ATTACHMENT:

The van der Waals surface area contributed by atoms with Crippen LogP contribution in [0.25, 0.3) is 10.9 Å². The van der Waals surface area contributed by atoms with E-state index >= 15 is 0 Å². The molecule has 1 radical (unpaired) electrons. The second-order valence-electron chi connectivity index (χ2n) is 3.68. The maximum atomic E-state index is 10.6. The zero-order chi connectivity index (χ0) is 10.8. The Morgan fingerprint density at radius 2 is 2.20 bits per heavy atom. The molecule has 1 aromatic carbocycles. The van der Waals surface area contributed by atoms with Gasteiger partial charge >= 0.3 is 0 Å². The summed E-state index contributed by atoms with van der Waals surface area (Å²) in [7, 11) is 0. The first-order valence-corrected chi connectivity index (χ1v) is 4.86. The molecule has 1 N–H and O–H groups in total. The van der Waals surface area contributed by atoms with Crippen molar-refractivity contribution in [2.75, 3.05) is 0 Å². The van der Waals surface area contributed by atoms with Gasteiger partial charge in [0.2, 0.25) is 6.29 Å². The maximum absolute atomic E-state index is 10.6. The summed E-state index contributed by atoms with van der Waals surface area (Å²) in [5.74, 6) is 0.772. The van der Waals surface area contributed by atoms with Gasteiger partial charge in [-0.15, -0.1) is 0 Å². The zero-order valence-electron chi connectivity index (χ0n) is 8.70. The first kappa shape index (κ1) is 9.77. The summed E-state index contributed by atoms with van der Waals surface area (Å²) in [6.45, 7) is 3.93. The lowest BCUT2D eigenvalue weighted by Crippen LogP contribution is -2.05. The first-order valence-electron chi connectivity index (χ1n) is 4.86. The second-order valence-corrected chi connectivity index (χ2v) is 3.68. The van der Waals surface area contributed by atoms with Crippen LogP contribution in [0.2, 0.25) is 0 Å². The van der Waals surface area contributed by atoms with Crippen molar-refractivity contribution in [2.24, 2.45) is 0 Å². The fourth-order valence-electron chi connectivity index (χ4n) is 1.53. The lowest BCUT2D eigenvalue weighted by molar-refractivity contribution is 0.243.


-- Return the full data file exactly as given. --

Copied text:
The van der Waals surface area contributed by atoms with Crippen LogP contribution in [0.25, 0.3) is 10.9 Å². The van der Waals surface area contributed by atoms with E-state index >= 15 is 0 Å². The molecule has 1 radical (unpaired) electrons. The second-order valence-electron chi connectivity index (χ2n) is 3.68. The maximum atomic E-state index is 10.6. The zero-order chi connectivity index (χ0) is 10.8. The Morgan fingerprint density at radius 2 is 2.20 bits per heavy atom. The molecule has 1 aromatic carbocycles. The van der Waals surface area contributed by atoms with Gasteiger partial charge >= 0.3 is 0 Å². The summed E-state index contributed by atoms with van der Waals surface area (Å²) in [7, 11) is 0. The first-order valence-corrected chi connectivity index (χ1v) is 4.86. The molecule has 1 N–H and O–H groups in total. The van der Waals surface area contributed by atoms with Crippen molar-refractivity contribution in [2.75, 3.05) is 0 Å². The van der Waals surface area contributed by atoms with Gasteiger partial charge in [0.2, 0.25) is 6.29 Å². The maximum absolute atomic E-state index is 10.6. The summed E-state index contributed by atoms with van der Waals surface area (Å²) in [5.74, 6) is 0.772. The van der Waals surface area contributed by atoms with Gasteiger partial charge in [-0.15, -0.1) is 0 Å². The zero-order valence-electron chi connectivity index (χ0n) is 8.70. The first kappa shape index (κ1) is 9.77. The summed E-state index contributed by atoms with van der Waals surface area (Å²) in [6.45, 7) is 3.93. The lowest BCUT2D eigenvalue weighted by Crippen LogP contribution is -2.05. The first-order valence-electron chi connectivity index (χ1n) is 4.86. The second-order valence-corrected chi connectivity index (χ2v) is 3.68. The van der Waals surface area contributed by atoms with Crippen LogP contribution in [0.2, 0.25) is 0 Å². The van der Waals surface area contributed by atoms with Crippen molar-refractivity contribution in [2.24, 2.45) is 0 Å². The fourth-order valence-electron chi connectivity index (χ4n) is 1.53. The lowest BCUT2D eigenvalue weighted by molar-refractivity contribution is 0.243.